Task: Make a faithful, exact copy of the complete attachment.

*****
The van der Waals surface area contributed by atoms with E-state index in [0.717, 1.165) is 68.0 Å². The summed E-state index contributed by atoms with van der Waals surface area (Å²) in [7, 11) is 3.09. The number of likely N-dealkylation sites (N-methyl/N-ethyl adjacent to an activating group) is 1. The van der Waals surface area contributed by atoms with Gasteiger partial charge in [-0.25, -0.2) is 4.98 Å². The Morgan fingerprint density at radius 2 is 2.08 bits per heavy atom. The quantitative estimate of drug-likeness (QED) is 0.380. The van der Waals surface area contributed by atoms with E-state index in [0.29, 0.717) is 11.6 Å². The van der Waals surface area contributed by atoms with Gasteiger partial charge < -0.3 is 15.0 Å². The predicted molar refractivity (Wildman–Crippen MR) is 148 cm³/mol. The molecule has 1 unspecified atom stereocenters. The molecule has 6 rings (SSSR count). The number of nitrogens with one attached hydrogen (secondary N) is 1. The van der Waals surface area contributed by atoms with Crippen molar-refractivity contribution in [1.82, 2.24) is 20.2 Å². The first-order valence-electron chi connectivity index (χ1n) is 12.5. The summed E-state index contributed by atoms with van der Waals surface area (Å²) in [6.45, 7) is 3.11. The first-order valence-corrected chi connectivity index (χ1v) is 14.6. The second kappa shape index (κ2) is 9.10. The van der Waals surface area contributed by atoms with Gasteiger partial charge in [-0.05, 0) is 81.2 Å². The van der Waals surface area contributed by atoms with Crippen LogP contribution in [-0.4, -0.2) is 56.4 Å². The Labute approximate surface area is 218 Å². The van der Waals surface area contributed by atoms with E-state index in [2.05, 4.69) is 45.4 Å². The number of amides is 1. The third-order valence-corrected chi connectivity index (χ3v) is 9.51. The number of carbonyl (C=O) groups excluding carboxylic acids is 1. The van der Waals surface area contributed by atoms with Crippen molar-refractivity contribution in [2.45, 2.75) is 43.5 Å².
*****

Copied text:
The van der Waals surface area contributed by atoms with E-state index in [0.717, 1.165) is 68.0 Å². The summed E-state index contributed by atoms with van der Waals surface area (Å²) in [7, 11) is 3.09. The number of likely N-dealkylation sites (N-methyl/N-ethyl adjacent to an activating group) is 1. The van der Waals surface area contributed by atoms with Gasteiger partial charge in [-0.25, -0.2) is 4.98 Å². The Morgan fingerprint density at radius 2 is 2.08 bits per heavy atom. The quantitative estimate of drug-likeness (QED) is 0.380. The van der Waals surface area contributed by atoms with E-state index in [0.29, 0.717) is 11.6 Å². The van der Waals surface area contributed by atoms with Gasteiger partial charge < -0.3 is 15.0 Å². The predicted molar refractivity (Wildman–Crippen MR) is 148 cm³/mol. The molecule has 1 unspecified atom stereocenters. The molecule has 6 rings (SSSR count). The number of nitrogens with one attached hydrogen (secondary N) is 1. The van der Waals surface area contributed by atoms with Crippen molar-refractivity contribution in [1.82, 2.24) is 20.2 Å². The first-order valence-electron chi connectivity index (χ1n) is 12.5. The summed E-state index contributed by atoms with van der Waals surface area (Å²) in [6.45, 7) is 3.11. The first-order valence-corrected chi connectivity index (χ1v) is 14.6. The second kappa shape index (κ2) is 9.10. The van der Waals surface area contributed by atoms with Gasteiger partial charge in [-0.05, 0) is 81.2 Å². The van der Waals surface area contributed by atoms with Crippen LogP contribution in [-0.4, -0.2) is 56.4 Å². The Labute approximate surface area is 218 Å². The van der Waals surface area contributed by atoms with E-state index in [2.05, 4.69) is 45.4 Å². The number of amides is 1. The third-order valence-corrected chi connectivity index (χ3v) is 9.51. The number of carbonyl (C=O) groups excluding carboxylic acids is 1. The van der Waals surface area contributed by atoms with Crippen molar-refractivity contribution in [2.45, 2.75) is 43.5 Å².